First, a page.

The science of wireless has advanced by leaps and bounds during the last few years. Its commercial application has been a veritable triumph, annihilating distance and bringing the most distant parts of the world into wireless contact with the centres of civilisation. In that triumph Australia has not only played a very great part, but in the development of many phases of wireless, has led the world.
Less than two years ago, the only Australian wireless communication services available to the public were the Marine services to and from ships, and the Island services between Australia and Papua, and Australia and New Guinea. To-day, step into the Beam Offices at Sydney and Melbourne, or enter any Post Office in the Commonwealth, and you may send a message, via Beam, to some of the remote places of the world - to Esthonia or Greenland in Europe; Yukon or Alaska in North America; to Porto Rico or San Domingo; in the West Indies; Guatemala or Costa Rica, in Central America; to name but a few of the traffic destinations in these particular countries. By day and night, messages are being despatched to Great Britain, Europe, Canada, the United States of America, and South America, via Beam.
The Beam wireless service between Australia and Great Britain and the Continent of Europe, owned and operated by Amalgamated Wireless (A/asia.), Ltd., was opened for commercial traffic on April 8th, 1927, and almost immediately leapt into public favour.
Additional Beam facilities were made available on June 16th, 1928, by the opening of the service between Australia and North and South America, thus providing not only direct communication with the New World, but also a second link with the Old World, via the Montreal-London Beam circuit.
Considering the excellent service rendered to clients - a service unknown to international telegraph users prior to the advent of the Beam-and the lower rates quoted to the public, together with the speed and accuracy of the Beam System, it is not surprising that to-day the majority of the messages between Australia and Great Britain, the Irish Free State, Europe, Canada, United States of America, and South America are transmitted "VIA BEAM." The service has been the means of effecting a saving to the Australian business community of many thousands of pounds per annum.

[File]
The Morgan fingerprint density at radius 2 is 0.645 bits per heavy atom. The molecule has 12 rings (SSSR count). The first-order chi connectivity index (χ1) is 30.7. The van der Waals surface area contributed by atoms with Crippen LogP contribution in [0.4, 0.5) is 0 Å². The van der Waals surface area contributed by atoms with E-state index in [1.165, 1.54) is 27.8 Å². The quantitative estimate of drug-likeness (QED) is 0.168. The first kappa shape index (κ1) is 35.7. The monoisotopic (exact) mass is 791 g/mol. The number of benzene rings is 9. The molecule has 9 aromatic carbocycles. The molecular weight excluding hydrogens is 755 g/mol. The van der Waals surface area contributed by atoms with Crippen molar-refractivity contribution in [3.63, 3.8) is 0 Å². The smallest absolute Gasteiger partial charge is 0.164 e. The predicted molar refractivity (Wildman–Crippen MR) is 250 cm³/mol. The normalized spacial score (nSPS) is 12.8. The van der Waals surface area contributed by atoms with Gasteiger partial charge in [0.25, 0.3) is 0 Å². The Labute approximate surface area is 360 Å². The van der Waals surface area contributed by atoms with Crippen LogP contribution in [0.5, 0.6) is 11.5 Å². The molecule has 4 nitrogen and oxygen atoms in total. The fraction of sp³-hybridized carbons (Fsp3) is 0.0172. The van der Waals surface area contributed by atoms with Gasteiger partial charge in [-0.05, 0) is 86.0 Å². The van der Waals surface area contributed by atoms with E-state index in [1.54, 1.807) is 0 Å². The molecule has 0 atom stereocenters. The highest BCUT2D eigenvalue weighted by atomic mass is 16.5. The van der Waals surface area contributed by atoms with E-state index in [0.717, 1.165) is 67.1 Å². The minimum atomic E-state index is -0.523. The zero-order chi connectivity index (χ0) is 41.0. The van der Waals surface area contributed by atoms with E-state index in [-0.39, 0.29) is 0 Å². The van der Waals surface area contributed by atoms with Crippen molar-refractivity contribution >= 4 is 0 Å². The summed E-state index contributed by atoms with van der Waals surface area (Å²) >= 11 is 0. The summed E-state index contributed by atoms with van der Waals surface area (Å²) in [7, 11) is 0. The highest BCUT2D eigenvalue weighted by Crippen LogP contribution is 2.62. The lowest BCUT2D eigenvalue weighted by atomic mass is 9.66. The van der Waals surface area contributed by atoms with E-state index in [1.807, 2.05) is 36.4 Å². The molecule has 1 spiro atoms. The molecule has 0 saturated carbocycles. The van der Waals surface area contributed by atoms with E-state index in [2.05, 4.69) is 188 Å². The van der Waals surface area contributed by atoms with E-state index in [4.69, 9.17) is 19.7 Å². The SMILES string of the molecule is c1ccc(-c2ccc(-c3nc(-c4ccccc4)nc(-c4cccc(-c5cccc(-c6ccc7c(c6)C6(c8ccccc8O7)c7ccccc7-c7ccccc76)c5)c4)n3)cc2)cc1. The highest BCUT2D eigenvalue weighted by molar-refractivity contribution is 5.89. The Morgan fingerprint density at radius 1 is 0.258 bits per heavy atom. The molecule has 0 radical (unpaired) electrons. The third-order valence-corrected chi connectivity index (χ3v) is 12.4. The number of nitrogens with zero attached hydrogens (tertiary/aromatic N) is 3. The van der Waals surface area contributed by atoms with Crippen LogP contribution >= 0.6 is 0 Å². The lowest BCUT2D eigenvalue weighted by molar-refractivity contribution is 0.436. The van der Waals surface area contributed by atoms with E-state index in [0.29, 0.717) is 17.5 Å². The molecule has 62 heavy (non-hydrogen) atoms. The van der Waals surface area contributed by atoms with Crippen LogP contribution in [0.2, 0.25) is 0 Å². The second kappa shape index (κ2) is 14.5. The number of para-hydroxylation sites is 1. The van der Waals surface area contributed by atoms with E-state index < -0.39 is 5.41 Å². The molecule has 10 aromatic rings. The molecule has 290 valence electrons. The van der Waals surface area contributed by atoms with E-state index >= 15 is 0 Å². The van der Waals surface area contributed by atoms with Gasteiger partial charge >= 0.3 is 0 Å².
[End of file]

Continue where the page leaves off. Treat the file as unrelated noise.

The greatest long-distance direct telegraph service in the world, the Beam service, is operated entirely without re-transmission or relays. It is by far the most speedy method of communication yet devised, the speed of working being limited only by the mechanical limitations of the manipulating and recording instruments at each terminal.
Beam wireless signals travel at the rate of 186,000 miles per second, and the sending apparatus handles the messages at the rate of 1,250 letters per minute.It Will be seen that a message of 125 code words could be in London one minute after transmission commenced in Australia.
The Beam Offices of Sydney and Melbourne are open for traffic day and night. The doors are but ornamental-they have never been closed since the inauguration of the service. Messages may be lodged at any time, or on receipt of a telephone call - in the case of Sydney BW 2211 and in Melbourne F 4161 - a Beam messenger will gladly be sent to collect messages within the city area. Messages are accepted at the A.W.A. Offices in Sydney and Melbourne, and at all Postal Telegraph Offices in the Commonwealth, but be sure to mark your message "VIA BEAM."
The Beam wireless transmitting centre in Australia is located near Ballan - about 50 miles to the N.W. of Melbourne, and the receiving centre is at Rockbank - l8 miles from Melbourne in the same direction. Both stations are connected by special telegraph lines with the Beam Wireless Office, 167 Queen Street, Melbourne, and with the Beam Wireless Office, 47 York Street, Sydney. At Ballan there are two transmitters - one of which is used for sending messages to London, whence they are distributed through the United Kingdom to Europe, and the other transmits to Montreal all messages for the North and South American Continents.
The transmission of messages originates at the Beam Offices in the heart of Melbourne or Sydney, and the telegraph operators there, by means of the special telegraph lines to the Beam stations, automatically cause the great transmitters at Ballan to radiate the messages, and likewise messages from London or Montreal are received at Rockbank and automatically passed on to the telegraph centres in Sydney or Melbourne, where they are recorded on tape. The whole of this work was carried out under the direct supervision of Mr. E. T. Fisk, Managing Director of A.W.A. Ltd., who, for the last decade had not only visualised a direct trans-ocean wireless communication between Australia and Great Britain and Australia and the other Dominions, but had consistently advocated and educated the powers that be to a realisation of the needs for such services, and had demonstrated to them the technical means and methods by which it could be carried out.
To-day Mr. Fisk has the satisfaction of seeing his cherished idea of a direct wireless service successfully in operation.
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